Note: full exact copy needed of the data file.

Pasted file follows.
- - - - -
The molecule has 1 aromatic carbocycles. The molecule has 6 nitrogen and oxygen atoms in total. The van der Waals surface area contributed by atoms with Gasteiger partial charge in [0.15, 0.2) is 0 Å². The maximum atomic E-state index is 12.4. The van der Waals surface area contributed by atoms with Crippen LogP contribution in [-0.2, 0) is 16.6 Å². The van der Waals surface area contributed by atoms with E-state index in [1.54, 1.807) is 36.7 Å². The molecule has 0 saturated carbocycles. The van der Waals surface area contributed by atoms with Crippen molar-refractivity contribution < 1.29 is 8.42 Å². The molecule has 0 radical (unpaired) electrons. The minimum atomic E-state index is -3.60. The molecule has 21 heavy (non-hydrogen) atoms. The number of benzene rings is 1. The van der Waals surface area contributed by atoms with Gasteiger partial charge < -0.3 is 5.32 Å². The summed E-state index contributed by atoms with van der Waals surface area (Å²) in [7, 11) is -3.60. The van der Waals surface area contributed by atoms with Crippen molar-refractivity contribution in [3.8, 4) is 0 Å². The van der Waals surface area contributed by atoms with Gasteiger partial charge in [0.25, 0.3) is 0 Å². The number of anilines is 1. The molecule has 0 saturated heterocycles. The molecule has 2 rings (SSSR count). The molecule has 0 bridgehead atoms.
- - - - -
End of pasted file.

The molecule has 1 aromatic carbocycles. The molecule has 6 nitrogen and oxygen atoms in total. The van der Waals surface area contributed by atoms with Gasteiger partial charge in [0.15, 0.2) is 0 Å². The maximum atomic E-state index is 12.4. The van der Waals surface area contributed by atoms with Crippen LogP contribution in [-0.2, 0) is 16.6 Å². The van der Waals surface area contributed by atoms with E-state index in [1.54, 1.807) is 36.7 Å². The molecule has 0 saturated carbocycles. The van der Waals surface area contributed by atoms with Crippen molar-refractivity contribution < 1.29 is 8.42 Å². The molecule has 0 radical (unpaired) electrons. The minimum atomic E-state index is -3.60. The molecule has 21 heavy (non-hydrogen) atoms. The number of benzene rings is 1. The van der Waals surface area contributed by atoms with Gasteiger partial charge < -0.3 is 5.32 Å². The summed E-state index contributed by atoms with van der Waals surface area (Å²) in [7, 11) is -3.60. The van der Waals surface area contributed by atoms with Crippen molar-refractivity contribution in [3.8, 4) is 0 Å². The van der Waals surface area contributed by atoms with Gasteiger partial charge in [0.25, 0.3) is 0 Å². The number of anilines is 1. The molecule has 0 saturated heterocycles. The molecule has 2 rings (SSSR count). The molecule has 0 bridgehead atoms.